:: 3 Works Cited
1195 words
(3.4 pages)
Strong Essays [preview]
How to Organize and Run Effective Meetings Essay - INTRODUCTION Workplace meetings can be considered as essential but one of the most inefficient components of a corporate environment. Project managers can significantly influence the project performance by proactively influencing and controlling the dynamics of project meetings. This can ultimately generate highly valuable outputs in achieving team integration and consensus. ISSUES WITH MEETINGS Experts widely concur that there are too many meetings than required and most meetings are a waste of valuable time (American Marketing Association, 2011)....   [tags: Workplace Meetings]
:: 10 Works Cited
2252 words
(6.4 pages)
Powerful Essays [preview]
Essay about There Is No I In Team - “It may sound like a waste of time, but it unites our Wal-Mart branch as a family!” Bob preaches. “This is a waste of valuable work time and an embarrassment to the Wal-Mart name!” A nudnik employee shouts in return. “Sam Walton founded this company with his family, today he is still working with his family and always will be. We are a family because a family can complete tasks earlier and more efficiently than an individual could. Cooperating together on responsibilities reduces our workloads and allows us to share responsibilities and ideas.” Bob replied, “We are more than a work place, we are Wal-Mart!” Bob Learmont, a manager at Wal-Mart in Grand Rapids Michigan, unites his employees e...   [tags: team building, productivity, employee, workplace]
:: 10 Works Cited
1713 words
(4.9 pages)
Powerful Essays [preview]
Essay on Workplace Meeting - Within a workplace, there are times when the easiest and most effective form of communication is to bring all employees involved together into the same room. This idea is a popular form of communication that is most commonly known as the meeting. The idea of meetings stretches across all industries and cultures, and has the potential to be extremely effective. The trouble is though, workplace meetings do not always meet their potential and are not as effective as they could be. A manager’s ability to lead an efficient and effective meeting is a very important skill to have within the realm of communication....   [tags: Business, Effective Meetings] 2306 words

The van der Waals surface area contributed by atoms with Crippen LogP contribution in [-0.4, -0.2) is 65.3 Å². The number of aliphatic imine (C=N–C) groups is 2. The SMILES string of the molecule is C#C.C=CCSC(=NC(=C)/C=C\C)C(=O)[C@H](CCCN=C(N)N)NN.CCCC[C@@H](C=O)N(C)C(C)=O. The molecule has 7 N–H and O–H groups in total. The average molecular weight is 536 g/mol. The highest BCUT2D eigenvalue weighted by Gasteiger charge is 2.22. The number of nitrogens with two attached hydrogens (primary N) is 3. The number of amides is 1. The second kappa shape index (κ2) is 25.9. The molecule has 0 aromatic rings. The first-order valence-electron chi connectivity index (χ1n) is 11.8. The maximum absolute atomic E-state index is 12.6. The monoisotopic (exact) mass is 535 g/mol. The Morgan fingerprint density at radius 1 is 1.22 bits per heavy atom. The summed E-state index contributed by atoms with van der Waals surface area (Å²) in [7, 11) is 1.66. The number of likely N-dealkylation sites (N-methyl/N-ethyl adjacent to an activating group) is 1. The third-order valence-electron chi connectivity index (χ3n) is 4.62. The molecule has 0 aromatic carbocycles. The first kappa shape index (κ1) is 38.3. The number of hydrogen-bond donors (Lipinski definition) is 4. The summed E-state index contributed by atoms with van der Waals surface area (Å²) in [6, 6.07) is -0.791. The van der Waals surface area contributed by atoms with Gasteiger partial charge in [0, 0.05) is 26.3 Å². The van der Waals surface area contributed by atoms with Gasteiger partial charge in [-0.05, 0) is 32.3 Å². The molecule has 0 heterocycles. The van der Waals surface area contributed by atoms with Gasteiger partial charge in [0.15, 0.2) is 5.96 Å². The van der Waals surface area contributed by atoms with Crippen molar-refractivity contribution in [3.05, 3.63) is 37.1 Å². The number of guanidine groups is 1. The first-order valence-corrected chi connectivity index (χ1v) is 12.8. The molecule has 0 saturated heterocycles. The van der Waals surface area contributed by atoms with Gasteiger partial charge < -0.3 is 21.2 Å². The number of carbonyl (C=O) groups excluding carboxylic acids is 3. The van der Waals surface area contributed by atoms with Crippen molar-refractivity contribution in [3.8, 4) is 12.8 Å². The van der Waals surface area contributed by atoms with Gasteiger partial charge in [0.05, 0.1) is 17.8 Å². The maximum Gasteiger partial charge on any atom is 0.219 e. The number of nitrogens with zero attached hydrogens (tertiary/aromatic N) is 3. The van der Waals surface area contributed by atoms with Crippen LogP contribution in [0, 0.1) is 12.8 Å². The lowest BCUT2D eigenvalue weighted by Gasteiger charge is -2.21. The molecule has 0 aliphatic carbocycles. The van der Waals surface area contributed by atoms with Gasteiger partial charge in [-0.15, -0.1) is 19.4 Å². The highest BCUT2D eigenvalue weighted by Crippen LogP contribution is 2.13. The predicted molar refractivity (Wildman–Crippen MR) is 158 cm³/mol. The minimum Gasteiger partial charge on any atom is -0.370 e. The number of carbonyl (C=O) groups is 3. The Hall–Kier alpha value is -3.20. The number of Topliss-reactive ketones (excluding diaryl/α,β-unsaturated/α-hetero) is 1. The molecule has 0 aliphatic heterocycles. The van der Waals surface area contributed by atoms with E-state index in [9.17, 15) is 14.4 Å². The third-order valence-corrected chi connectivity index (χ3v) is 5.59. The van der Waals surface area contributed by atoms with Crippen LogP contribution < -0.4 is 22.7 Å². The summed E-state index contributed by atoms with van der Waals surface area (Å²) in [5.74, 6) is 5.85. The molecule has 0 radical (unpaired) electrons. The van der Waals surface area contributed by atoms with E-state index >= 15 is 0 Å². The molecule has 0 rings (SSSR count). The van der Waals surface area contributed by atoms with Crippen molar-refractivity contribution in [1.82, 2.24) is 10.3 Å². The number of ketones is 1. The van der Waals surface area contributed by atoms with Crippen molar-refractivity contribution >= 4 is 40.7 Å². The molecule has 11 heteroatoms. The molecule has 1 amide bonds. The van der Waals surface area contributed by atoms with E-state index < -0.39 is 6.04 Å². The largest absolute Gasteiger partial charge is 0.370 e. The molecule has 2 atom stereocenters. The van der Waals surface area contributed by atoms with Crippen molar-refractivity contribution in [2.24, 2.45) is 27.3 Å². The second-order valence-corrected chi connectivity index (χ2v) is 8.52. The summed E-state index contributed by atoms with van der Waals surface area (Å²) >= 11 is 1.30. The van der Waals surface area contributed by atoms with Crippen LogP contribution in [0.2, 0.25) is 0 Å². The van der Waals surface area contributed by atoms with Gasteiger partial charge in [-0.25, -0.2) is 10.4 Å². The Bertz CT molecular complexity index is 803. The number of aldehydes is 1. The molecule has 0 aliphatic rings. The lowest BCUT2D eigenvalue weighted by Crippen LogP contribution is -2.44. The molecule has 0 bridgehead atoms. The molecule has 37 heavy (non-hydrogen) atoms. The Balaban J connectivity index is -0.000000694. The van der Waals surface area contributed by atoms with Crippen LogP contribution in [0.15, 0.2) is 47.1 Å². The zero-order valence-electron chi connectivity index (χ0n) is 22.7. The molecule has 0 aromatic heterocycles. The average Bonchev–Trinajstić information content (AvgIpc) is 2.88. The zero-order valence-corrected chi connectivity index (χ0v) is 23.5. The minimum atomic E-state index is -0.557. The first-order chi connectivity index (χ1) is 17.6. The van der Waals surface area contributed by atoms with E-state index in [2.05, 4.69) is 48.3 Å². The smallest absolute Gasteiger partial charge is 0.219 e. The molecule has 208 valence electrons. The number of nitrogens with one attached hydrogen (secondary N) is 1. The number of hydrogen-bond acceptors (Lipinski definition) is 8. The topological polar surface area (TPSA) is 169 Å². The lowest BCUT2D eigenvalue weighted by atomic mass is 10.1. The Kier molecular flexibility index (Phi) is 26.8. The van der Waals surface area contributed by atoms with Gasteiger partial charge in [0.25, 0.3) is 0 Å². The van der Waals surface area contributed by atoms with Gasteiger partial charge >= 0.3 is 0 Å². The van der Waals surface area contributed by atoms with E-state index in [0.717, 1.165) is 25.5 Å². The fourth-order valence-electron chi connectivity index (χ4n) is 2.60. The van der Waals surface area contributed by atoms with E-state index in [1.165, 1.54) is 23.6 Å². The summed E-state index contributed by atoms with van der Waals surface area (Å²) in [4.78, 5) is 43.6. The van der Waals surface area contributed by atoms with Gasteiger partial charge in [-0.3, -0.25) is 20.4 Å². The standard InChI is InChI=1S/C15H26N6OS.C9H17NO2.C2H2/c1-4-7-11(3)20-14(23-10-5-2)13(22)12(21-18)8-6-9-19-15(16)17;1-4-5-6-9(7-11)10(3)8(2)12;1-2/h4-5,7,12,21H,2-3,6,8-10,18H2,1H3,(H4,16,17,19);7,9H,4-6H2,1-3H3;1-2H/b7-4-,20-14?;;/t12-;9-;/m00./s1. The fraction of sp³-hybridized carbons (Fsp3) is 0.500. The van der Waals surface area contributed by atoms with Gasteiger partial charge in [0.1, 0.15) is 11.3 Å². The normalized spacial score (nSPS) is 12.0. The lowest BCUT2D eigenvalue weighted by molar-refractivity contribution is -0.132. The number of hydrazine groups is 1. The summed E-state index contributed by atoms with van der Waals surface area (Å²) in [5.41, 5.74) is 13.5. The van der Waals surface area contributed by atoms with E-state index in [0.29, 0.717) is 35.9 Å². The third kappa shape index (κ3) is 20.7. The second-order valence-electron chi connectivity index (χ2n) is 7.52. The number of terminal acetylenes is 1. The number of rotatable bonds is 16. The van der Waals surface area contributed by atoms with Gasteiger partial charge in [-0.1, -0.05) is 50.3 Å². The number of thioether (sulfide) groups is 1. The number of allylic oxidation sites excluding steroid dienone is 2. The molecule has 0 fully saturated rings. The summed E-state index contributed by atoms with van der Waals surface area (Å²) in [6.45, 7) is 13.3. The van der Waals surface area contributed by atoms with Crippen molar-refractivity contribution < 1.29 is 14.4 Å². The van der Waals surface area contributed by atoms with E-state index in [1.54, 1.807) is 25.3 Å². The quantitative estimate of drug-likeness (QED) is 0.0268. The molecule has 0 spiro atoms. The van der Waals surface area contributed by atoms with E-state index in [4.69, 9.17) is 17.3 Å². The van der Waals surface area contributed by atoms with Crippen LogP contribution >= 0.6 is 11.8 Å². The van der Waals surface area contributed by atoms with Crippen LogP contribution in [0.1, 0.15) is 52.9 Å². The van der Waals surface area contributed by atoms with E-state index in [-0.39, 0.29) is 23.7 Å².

(6.6 pages)
Powerful Essays [preview]
Effective Team Communication Essay - Effective Team Communication In the environment today, it is not unusual to see people working in teams to accomplish certain goals and tasks. During our youth, parents and teachers encourage us through various methods to work as part of a team. Whether a sports team, classroom team, or after school activities, parents and teachers and other authority figures start the introduction of working in teams and teaching the value of being able to work together to accomplish a common goal. As people progress through the various stages of their lives, everyone continues to strive to communicate....   [tags: Organization Communication Team Work] 1791 words
(5.1 pages)
Powerful Essays [preview]
Essay on Communication Differences between Men and Women in the Workplace - Introduction      Men and women will never be the same when it comes to both emotional and physical aspects. So, why is it that people are surprised when men and women have trouble communicating. God gave Eve to Adam for companionship. Their differences are what make them a complete pair. Most everyone in today’s society is familiar with the book, Men Are from Mars, Women Are from Venus. The author, John Gray, has written many books about the differences men and women face during everyday life....   [tags: Gender, Workplace Communication]
:: 6 Works Cited
2289 words
(6.5 pages)
Powerful Essays [preview]
Essay on Team Communication - Team communication is vital in many aspects of our professions. It is human nature to coexist with others in various roles: be it in the military, emergency medicine, football, or even school. The American Heritage Dictionary (n.d.) defines communication as the exchange of thoughts, messages, or information, as by speech, signals, writing, or behavior. While serving in the United States Armed Forces, service members have to learn to take orders from those that are ranked higher than themselves. But it is also critical to be able to listen to those who are subordinates as well....   [tags: Communication Team ]